When taking a trace file, the following information can be found (the values below vary depending on the environment)
Total time added: 12345 ms
Total latency to
byte: 12345 ms
Request latency: 12345 ms
OCS connect time: 12345 ms
Response latency (first byte): 12345 ms
Response latency (last byte): 12345 ms
We can also tell when we face this issue by looking at the time that takes place between the checkpoints client-in and server-out. This is because the DNS query takes place right before the proxy sends the request out to the destination.
client-in: start 10 elapsed 0 ms
server-out: start 12345 elapsed 0 ms
In general DNS lookup is needed for policy evaluation and forwarding to the right IPs. In a reverse proxy scenario, a forward DNS lookup is not required due to the fact that the client is the one performing the DNS queries resolving to a public IP. So in this case, we need to add special entries in the proxy to tell it not to perform DNS lookups for the sites we are having issues with. There are some cases in which this lookup may be required in reverse proxy deployments. More information on this can be found in article TECH242768.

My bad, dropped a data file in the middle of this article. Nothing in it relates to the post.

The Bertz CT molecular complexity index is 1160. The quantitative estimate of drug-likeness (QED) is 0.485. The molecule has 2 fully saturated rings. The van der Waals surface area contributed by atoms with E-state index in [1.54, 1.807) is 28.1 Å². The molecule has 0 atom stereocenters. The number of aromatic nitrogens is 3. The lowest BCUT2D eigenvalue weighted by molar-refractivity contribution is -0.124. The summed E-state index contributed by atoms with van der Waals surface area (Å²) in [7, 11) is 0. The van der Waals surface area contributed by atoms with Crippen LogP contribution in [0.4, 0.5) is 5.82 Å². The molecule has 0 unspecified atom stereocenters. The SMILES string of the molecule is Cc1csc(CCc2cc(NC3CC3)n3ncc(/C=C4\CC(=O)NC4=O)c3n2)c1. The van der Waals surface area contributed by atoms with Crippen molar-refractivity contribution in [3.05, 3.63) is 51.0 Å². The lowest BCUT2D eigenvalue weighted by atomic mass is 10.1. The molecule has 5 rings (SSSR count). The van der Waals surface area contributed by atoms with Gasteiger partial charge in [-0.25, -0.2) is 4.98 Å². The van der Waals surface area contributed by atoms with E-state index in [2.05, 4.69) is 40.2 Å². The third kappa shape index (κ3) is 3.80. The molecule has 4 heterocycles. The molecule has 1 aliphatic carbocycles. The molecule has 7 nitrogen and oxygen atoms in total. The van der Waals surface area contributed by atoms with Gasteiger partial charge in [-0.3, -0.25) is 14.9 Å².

If the DNS Lookups are performed, they can sometimes take too long to reply back, making the proxy unable to move onto the next step (HTTP/HTTPS request). This can cause a high latency issue.